In May, both nations began the formal process of applying to NATO as Russia’s war in Ukraine raged. All 30 members of the alliance have to ratify Sweden and Finland into the group.

— Amanda Macias

G-7 finance ministers to discuss a cap on Russian oil prices

Janet Yellen, US Treasury secretary, Chrystia Freeland, Canada’s deputy prime minister and minister of finance, Christian Lindner, Germany’s finance minister, Rishi Sunak, U.K. chancellor of the exchequer, Joachim Nagel, president of the Deutsche Bundesbank, front from left, and fellow ministers and governors pose for a family photo during the G7 meeting of finance ministers and central bank governors in Konigswinter, Germany, on Thursday, May 19, 2022.

Alex Kraus | Bloomberg | Getty Images

The G-7 finance ministers will unveil new details later this week about a U.S.-led plan to cap the price of Russian oil, a White House spokeswoman said.

The representatives of the G-7 economic powers will meet Friday, press secretary Karine Jean-Pierre said. Their agenda will include the plan to effectively bar the shipping of Russian oil that was purchased for more than a maximum price agreed upon by the G-7 group.

The plan is currently the leading proposal to cut into Russia’s oil revenues, which have soared since the invasion of Ukraine drove up global energy prices. Jean-Pierre deflected a question about why President Joe Biden has not authorized more domestic energy production amid record high gas prices.

“We think that working with our allies and making this announcement on this price cap on Russian oil is going to be very effective,” she said.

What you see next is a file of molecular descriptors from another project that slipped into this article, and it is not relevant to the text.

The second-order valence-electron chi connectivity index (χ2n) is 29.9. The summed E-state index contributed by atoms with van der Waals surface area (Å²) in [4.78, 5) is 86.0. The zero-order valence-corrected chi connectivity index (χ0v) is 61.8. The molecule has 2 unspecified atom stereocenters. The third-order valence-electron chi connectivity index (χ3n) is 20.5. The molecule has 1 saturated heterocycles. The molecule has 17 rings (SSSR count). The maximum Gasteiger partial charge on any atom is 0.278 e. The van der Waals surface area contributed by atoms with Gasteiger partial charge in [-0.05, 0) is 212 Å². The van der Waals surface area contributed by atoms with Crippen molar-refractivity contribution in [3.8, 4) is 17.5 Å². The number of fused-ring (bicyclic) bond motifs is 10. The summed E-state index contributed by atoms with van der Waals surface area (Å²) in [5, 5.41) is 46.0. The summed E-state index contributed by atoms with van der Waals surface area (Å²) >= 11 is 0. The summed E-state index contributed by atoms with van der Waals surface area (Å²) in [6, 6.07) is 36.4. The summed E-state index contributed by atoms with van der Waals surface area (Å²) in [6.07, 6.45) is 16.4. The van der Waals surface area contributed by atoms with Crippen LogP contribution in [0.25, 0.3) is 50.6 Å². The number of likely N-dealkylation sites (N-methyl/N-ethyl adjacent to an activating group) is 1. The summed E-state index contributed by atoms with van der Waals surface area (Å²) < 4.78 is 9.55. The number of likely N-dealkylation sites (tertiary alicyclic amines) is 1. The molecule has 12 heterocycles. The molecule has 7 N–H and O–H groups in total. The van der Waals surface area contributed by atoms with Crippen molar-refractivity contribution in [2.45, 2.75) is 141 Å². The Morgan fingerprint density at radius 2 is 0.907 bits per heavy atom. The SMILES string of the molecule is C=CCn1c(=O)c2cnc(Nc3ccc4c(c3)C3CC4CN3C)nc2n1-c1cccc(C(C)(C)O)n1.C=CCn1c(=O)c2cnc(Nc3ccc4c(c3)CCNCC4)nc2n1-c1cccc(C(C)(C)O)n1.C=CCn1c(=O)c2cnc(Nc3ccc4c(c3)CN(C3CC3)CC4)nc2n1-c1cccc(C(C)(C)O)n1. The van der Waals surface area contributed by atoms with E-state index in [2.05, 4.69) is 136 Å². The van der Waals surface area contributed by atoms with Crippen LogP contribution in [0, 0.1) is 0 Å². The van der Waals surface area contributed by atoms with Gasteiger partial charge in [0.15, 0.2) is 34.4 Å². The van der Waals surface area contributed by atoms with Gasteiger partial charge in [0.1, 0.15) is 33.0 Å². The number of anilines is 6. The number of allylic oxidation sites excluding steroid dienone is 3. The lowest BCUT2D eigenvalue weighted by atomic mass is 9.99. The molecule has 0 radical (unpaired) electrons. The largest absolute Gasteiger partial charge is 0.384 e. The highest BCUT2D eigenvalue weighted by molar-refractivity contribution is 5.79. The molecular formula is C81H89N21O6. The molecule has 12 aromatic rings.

So far, U.S. and European efforts to deprive Russia of the oil revenue critical to funding its government and its military have fallen flat, largely due to massive increases in Russian oil imports by India and China.

— Christina Wilkie

White House says the next security assistance package for Ukraine will be announced ‘in the coming days’

Ukraine was already stocking up on U.S.-made Javelins before Russia invaded. Here a group of Ukrainian servicemen take a shipment of Javelins in early February, as Russia positioned troops on Ukraine’s border.

Sergei Supinsky | AFP | Getty Images

The Biden administration will announce a new security assistance package for Ukraine “in the coming days,” U.S. National Security Council spokesman John Kirby said.

We have committed more than $13 billion in security assistance to the Ukrainian armed forces, and we will continue to do that,” Kirby said on a conference call with reporters.